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DUTCH PROGRESSIVE ROCK PAGE 1 (DPRP)

Oceans, we do not have too many of them on this world, but so vast that they are, it would be nigh impossible that the eye might miss them when glancing over the world. Yet, in the universe of music there are far more oceans that we ever get to see or even hear of. I for one did miss out on the existence of Oceans of Night. Still, the man behind this mass of musical water, Scott Mosher has been around for quite some time; first as a solo artist and later on with this band he formed with Scott Oliva. Indeed, if you take a look back, we here at DPRP have reviewed earlier albums by both Scott Mosher solo and by Oceans of Night. It might be worth having a glance at our archives if this album suits your tastes.

To help you on the way: imagine a band that has taken equal parts of Queensryche (Rage for Order to Empire era), a lot of vintage keyboard sounds not unlike you may find on Ayreon and a vocalist that just as easily evokes Bruce Dickinson, Geoff Tate or Russell Allen while maintaining his own style.

Before you take a first listen, take into account that almost all instruments are played by Scott Mosher and the musical ideas are practically all his. There is mention of a drummer Alan Smithee - yet bear in mind that in the film industry, this name was used if a director did not want his name attached to a movie. Whether or not there might be a drummer involved, the drums, to these ears, sound programmed even though that is done with great care and they are never too much so.

Joey Vera, bassist with Armored Saint, took care of the mixing and mastering. You can tell that the making of the album was done with a lot of enthusiasm. That is the sense that springs from both the playing and the vocals. As for the production, the album sounds crisp and all instruments are in fine balance.

What the Scotts have succeeded in, is making an album that mixes both hard rocking and heavy elements, with progressive aspects that set them apart from other progressive metal outfits. Scott Mosher has a fine ear for writing very atmospheric parts for the keys and they work very well throughout the album.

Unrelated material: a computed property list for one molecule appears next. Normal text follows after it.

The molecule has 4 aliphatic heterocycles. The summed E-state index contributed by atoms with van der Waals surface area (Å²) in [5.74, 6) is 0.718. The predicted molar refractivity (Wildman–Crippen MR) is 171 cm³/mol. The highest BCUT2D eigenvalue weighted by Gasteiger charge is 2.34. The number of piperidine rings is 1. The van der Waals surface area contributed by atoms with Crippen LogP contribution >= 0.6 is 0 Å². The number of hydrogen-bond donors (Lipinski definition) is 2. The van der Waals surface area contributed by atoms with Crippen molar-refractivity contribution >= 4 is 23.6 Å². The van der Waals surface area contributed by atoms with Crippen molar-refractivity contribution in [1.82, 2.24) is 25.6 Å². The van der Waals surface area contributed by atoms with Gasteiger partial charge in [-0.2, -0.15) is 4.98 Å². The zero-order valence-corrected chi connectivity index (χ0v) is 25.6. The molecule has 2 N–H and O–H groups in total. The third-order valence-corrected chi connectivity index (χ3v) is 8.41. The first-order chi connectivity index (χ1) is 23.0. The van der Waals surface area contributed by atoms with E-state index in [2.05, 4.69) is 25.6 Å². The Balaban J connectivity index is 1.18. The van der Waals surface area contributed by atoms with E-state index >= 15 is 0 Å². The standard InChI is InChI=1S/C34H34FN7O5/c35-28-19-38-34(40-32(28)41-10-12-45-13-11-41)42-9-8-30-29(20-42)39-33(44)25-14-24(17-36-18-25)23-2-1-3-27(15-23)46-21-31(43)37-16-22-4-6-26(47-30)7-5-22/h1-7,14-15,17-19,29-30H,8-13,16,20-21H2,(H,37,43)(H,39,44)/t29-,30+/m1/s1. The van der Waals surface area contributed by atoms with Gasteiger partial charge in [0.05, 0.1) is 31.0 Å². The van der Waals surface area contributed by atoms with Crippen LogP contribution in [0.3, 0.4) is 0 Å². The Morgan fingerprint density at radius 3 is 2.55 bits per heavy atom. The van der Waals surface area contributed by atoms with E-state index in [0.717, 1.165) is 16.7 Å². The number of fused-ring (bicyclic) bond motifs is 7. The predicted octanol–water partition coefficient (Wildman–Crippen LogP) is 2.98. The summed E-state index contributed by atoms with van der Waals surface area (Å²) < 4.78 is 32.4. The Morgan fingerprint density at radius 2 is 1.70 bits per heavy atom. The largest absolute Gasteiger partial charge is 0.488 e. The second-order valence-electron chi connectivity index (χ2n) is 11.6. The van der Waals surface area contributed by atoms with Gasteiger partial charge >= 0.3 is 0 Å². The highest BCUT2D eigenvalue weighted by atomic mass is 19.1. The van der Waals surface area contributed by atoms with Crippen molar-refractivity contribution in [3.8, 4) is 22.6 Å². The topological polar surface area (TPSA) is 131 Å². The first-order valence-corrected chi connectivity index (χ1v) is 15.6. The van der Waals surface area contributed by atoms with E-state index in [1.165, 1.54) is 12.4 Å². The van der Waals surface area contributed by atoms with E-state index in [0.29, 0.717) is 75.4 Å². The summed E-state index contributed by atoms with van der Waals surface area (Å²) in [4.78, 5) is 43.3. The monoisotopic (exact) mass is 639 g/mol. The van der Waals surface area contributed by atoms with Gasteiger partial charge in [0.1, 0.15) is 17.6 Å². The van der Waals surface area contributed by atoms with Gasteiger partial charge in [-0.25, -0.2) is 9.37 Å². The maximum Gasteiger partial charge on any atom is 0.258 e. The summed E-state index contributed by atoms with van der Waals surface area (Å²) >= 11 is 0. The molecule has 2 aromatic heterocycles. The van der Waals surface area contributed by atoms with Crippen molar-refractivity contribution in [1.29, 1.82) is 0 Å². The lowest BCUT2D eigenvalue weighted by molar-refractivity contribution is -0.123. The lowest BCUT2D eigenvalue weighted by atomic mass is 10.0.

The opening track starts off with keys, before being taken over by a mighty riff, and this is where your thoughts easily turn to the days of a younger Queensryche. It makes you wonder what would have happened if Scott Mosher would have stepped in to fill the spot left by Chris DeGarmo. Then again, we might have missed out on this and the other albums by the two Scotts.

That is a trademark of the band that shows throughout the album. The fact that Scott had several guests featuring on the album does tell that they appreciate his songs too. The guests are Vivien Lalu (of Lalu fame), Chris Rifking (of Eye of the Storm fame) and singer Stephanie Warren. She features on the bonus track. What to say about the music? Well, if you are into storytelling songs, that are built up by vintage keys weaving backdrops for the songs to develop, if you like your guitar riffs and solo's in your face without ever being too heavy (Symphony X and Dream Theater fans may find this just a little too decafinated), if you wish for a singer that can sound like a siren but be as subtle as anyone, then this might suit you.

To get what this album is about, check out just two songs. First the moody Critical Mass/The Breathless Sleep, and then The Burning Skythat starts with a punch before turning epic just before it's halfway mark. This song reminds me of tracks by Threshold.

All in all, Oceans of Night have released a fine addition to their catalogue. Even though it might not be ground-breaking in its approach, it does have both punch and atmosphere. I'm off to give it another spin!

 




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